So, I have never understood the appeal of televised cooking competition programs in which hatred, anger, jealousy, and the spirit of cutthroat rivalry prevail. Having watched Gordon Ramsay in his calmer moments, I realize he actually is a terrific cook, but the atmosphere he cultivates in most of the TV programs he presents seems bound to produce tasteless, even harmful food.

I just made the first chicken mole in my life. I cannot even remember how exactly I made it and what I put in the mole sauce. I was winging it. But it turned out tasty, because I enjoyed making it, and I always enjoy improvising.

It was improvisation that led me to invent the cocktail I have dubbed the Imatra Sling, which consists of lots of ice in a tumbler glass, a heaping helping of ginger beer poured over the ice, whatever garnishes come to hand (tonight, it was a fresh basil leaf and an orange slice), and three-star Finnish jaloviina, a so-called cut brandy that has its own peculiar history, dating back to the two wars Finland fought against the Soviet Union in the 1940s.

Since I have tested the Imatra Sling on actual people who like alcoholic cocktails, I know it is a winner, but for the time being I won’t be going public with my profoundly random chicken mole sauce.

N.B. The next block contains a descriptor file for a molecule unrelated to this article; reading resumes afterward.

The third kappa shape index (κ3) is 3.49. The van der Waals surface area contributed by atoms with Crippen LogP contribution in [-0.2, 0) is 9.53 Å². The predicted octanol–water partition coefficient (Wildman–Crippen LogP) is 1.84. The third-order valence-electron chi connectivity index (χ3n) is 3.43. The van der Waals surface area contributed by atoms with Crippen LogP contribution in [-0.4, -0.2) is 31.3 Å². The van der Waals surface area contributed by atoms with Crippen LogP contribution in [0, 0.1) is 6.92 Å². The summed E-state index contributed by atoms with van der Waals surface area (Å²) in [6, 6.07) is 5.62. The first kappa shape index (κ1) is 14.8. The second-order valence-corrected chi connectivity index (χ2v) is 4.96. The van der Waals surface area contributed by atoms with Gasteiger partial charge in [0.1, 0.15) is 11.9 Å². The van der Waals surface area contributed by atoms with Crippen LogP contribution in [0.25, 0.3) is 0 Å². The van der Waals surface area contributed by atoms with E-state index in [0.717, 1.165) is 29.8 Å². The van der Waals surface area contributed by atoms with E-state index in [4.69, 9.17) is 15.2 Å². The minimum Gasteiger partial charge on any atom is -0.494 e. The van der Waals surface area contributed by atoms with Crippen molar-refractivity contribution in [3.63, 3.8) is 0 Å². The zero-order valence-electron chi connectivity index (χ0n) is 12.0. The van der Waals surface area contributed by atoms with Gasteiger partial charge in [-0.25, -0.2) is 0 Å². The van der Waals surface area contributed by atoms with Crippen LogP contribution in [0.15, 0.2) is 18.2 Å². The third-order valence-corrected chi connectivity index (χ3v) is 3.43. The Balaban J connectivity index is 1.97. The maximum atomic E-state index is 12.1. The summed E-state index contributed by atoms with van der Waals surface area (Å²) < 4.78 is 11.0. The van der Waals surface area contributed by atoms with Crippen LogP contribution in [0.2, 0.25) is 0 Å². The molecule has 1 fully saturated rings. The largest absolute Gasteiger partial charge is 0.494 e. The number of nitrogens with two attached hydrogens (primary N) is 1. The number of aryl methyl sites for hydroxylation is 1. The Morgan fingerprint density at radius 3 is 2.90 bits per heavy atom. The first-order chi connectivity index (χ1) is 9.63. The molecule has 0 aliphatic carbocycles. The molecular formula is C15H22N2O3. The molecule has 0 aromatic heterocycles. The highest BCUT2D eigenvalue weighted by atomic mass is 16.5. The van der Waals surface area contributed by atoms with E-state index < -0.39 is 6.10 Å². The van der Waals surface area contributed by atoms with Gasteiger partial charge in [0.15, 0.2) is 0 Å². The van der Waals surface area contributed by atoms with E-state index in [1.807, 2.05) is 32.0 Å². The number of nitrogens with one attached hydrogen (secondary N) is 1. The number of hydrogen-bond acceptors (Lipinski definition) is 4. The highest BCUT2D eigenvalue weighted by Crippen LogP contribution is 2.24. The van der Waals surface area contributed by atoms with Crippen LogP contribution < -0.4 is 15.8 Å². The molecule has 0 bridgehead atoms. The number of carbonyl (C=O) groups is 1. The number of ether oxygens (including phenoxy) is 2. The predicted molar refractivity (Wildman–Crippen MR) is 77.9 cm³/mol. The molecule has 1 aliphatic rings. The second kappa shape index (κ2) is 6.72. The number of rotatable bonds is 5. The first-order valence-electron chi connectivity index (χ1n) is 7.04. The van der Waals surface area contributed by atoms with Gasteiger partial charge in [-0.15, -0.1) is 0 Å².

The happiest place I have ever been in my life was the café next to the flat where my longtime friend K. lived in the Castro after graduating from college and moving to San Francisco. Every morning, the cafe was chockablock with beautiful, happy gay men living in a community where it would have been unthinkable to hate them. In fact, it was easy to love so many handsome, happy men.

This post is going in way too many directions, just like my mole sauce, but I wanted to say the so-called United States will not have much of a future if its highest court reverts to the low road of defending the New Jim Crow, segregation, and homophobia. I thought we had been through all that pure evil before, at great cost to our country and a great loss of life, but, apparently, we will have to go through it all over again. // LIF

Jorma Etto, “The Boys”

purple swirl


Naapuri löysi unohdetun helmen, sika sen söi,
jonkun sanottiin tavanneen aarteita arkun.
Me pojat kynsimme kepillä multaa,
siinä oli siemenen ja lannan haju.
Me pojat emme uskoneet taruihin
joita emme keksineet itse.


The Boys

A neighbor found a forgotten pearl. A pig ate it.
They said someone had discovered a coffin’s treasures.
We boys ploughed the dirt with a stick.
It smelled of seed and manure.
We boys did not believe in tales
We did not concoct ourselves.

Source: Jorma Etto, Ajastaikaa (Porvoo & Helsinki: WSOY, 1964), p. 37. Photo and translation by Thomas H. Campbell

Tuomas Timonen, “You Had Vanished Utterly”

kaupunkitalo pysäköinti

olit kokonaan kadonnut,
pelkkä rehevä, kukikas, kivinen valo

valkoisella liinalla
musta pallo, musta

viiva, musta torni
valkoisella liinalla

tuulee, myrsky
tekee tuloaan, sälekaihtimet

helkkävät, ikkunat
paukahtelevat ja

on kuin
ja niin on, syksyllä

vien sinut Sipooseen
keräämään mustikoita


you had vanished utterly,
nothing but a flowery, lush, flinty light

in a white cloth
a black ball, a black